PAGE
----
I thought it was the melody of the song that helped him be able to do so, in contrast to the intense efforts he expends to say a phrase like “I want to go to school.” On his own (i.e., without us prompting him), Charlie says “I want” or “go” or “school,” but stringing together the sequence of words is really hard for him. Perhaps there is some disrupted connection between the parts of his brain that control his speech and those that control his motor system?
Charlie also has a lot of difficulty doing motor activities like writing with a pencil or pen and catching a ball. He has learned to do the latter if the ball is thrown directly to him; for a long time, he always raised his hands several beats behind seeing the ball heading towards him, as if he couldn’t get his eyes, brain and body to all work together at once. He was also a quite late walker (16 months) in part (I reflect now) because he just couldn’t figure out how to coordinate all the parts of his body involved in getting on his feet. When we were first teaching him to understand what was being said to him, it helped to pair words with movements so we told him to push a ball but to get a shoe.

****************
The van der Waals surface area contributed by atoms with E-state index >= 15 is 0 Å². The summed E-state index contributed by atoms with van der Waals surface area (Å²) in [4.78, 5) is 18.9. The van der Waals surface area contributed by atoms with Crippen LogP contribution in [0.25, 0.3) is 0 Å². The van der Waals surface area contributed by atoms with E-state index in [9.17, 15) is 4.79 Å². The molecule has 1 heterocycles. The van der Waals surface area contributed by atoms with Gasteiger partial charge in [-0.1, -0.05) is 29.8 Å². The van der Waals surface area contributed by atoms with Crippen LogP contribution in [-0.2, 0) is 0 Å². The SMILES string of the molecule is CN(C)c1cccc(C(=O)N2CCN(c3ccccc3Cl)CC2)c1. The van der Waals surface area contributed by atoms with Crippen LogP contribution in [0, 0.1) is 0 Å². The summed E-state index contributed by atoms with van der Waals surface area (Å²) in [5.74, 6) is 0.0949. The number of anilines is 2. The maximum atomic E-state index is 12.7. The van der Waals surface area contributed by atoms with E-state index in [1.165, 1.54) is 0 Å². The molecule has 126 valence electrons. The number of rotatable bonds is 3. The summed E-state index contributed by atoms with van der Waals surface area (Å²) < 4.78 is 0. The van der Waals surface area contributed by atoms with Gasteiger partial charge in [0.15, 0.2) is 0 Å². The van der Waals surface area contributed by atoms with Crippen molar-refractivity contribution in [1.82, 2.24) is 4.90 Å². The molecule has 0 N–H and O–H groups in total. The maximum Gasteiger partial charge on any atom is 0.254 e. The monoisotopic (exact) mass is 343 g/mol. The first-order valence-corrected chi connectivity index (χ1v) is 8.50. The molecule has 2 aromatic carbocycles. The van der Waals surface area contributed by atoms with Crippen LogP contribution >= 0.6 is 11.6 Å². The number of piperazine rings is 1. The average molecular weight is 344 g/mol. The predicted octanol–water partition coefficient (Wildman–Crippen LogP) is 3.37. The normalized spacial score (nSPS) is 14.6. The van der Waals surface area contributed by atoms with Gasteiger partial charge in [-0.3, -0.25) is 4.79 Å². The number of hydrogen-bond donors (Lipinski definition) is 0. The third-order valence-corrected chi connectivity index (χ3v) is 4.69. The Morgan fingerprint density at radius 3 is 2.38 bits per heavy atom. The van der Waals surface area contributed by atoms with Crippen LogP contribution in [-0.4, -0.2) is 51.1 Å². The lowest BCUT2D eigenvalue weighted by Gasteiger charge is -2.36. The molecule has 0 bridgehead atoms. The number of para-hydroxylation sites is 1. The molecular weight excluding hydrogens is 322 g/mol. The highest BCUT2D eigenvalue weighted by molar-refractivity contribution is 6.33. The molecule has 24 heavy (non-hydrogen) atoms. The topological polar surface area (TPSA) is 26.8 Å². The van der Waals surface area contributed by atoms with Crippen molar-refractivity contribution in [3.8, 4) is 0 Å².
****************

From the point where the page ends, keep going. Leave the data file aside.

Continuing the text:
My husband Jim taught Charlie to ride a bike, which certainly involves a lot of coordination between brain and body. Often while they’re riding Jim sings a number of songs. Perhaps by doing so, he is helping Charlie to set his brain’s motor system into action?
One of those songs is one sung to Charlie since he was a baby: “We love you Charlie , / oh yes we do, / we love you Charlie, we do-oo, / oh Charlie, we love you.” It’s a variation on a song fans used to sing to the Beatles that Jim remembers from his younger days — and that Charlie can sing on his own, one verse after another.
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